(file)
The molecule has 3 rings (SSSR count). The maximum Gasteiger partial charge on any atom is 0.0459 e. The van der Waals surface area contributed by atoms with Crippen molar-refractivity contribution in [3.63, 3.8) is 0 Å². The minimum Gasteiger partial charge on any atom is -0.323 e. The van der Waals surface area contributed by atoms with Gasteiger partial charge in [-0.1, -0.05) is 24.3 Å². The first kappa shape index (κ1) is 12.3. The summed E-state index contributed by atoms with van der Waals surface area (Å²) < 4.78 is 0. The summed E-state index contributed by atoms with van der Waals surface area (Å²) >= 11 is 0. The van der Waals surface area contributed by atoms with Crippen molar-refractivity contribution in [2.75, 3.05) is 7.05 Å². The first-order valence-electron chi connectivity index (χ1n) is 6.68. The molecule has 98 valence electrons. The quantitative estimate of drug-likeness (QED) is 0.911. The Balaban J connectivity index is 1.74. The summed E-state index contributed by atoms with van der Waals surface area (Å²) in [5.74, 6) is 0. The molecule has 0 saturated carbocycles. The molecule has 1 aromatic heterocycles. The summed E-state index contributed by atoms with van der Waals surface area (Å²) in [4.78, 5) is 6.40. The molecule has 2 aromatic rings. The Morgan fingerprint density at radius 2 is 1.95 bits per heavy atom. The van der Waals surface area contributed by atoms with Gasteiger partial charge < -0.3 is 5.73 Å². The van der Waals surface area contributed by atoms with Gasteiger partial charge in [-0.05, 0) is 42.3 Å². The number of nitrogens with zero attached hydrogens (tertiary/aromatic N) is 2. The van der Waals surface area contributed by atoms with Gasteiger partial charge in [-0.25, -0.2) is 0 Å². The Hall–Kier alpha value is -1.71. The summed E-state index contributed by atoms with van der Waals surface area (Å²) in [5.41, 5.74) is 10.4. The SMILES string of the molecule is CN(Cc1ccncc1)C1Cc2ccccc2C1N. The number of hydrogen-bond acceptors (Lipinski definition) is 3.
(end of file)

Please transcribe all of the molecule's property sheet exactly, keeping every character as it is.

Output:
The molecule has 3 rings (SSSR count). The maximum Gasteiger partial charge on any atom is 0.0459 e. The van der Waals surface area contributed by atoms with Crippen molar-refractivity contribution in [3.63, 3.8) is 0 Å². The minimum Gasteiger partial charge on any atom is -0.323 e. The van der Waals surface area contributed by atoms with Gasteiger partial charge in [-0.1, -0.05) is 24.3 Å². The first kappa shape index (κ1) is 12.3. The summed E-state index contributed by atoms with van der Waals surface area (Å²) < 4.78 is 0. The summed E-state index contributed by atoms with van der Waals surface area (Å²) >= 11 is 0. The van der Waals surface area contributed by atoms with Crippen molar-refractivity contribution in [2.75, 3.05) is 7.05 Å². The first-order valence-electron chi connectivity index (χ1n) is 6.68. The molecule has 98 valence electrons. The quantitative estimate of drug-likeness (QED) is 0.911. The Balaban J connectivity index is 1.74. The summed E-state index contributed by atoms with van der Waals surface area (Å²) in [5.74, 6) is 0. The molecule has 0 saturated carbocycles. The molecule has 1 aromatic heterocycles. The summed E-state index contributed by atoms with van der Waals surface area (Å²) in [4.78, 5) is 6.40. The molecule has 2 aromatic rings. The Morgan fingerprint density at radius 2 is 1.95 bits per heavy atom. The van der Waals surface area contributed by atoms with Gasteiger partial charge < -0.3 is 5.73 Å². The van der Waals surface area contributed by atoms with Gasteiger partial charge in [-0.05, 0) is 42.3 Å². The number of nitrogens with zero attached hydrogens (tertiary/aromatic N) is 2. The van der Waals surface area contributed by atoms with Gasteiger partial charge in [-0.25, -0.2) is 0 Å². The Hall–Kier alpha value is -1.71. The summed E-state index contributed by atoms with van der Waals surface area (Å²) in [5.41, 5.74) is 10.4. The SMILES string of the molecule is CN(Cc1ccncc1)C1Cc2ccccc2C1N. The number of hydrogen-bond acceptors (Lipinski definition) is 3.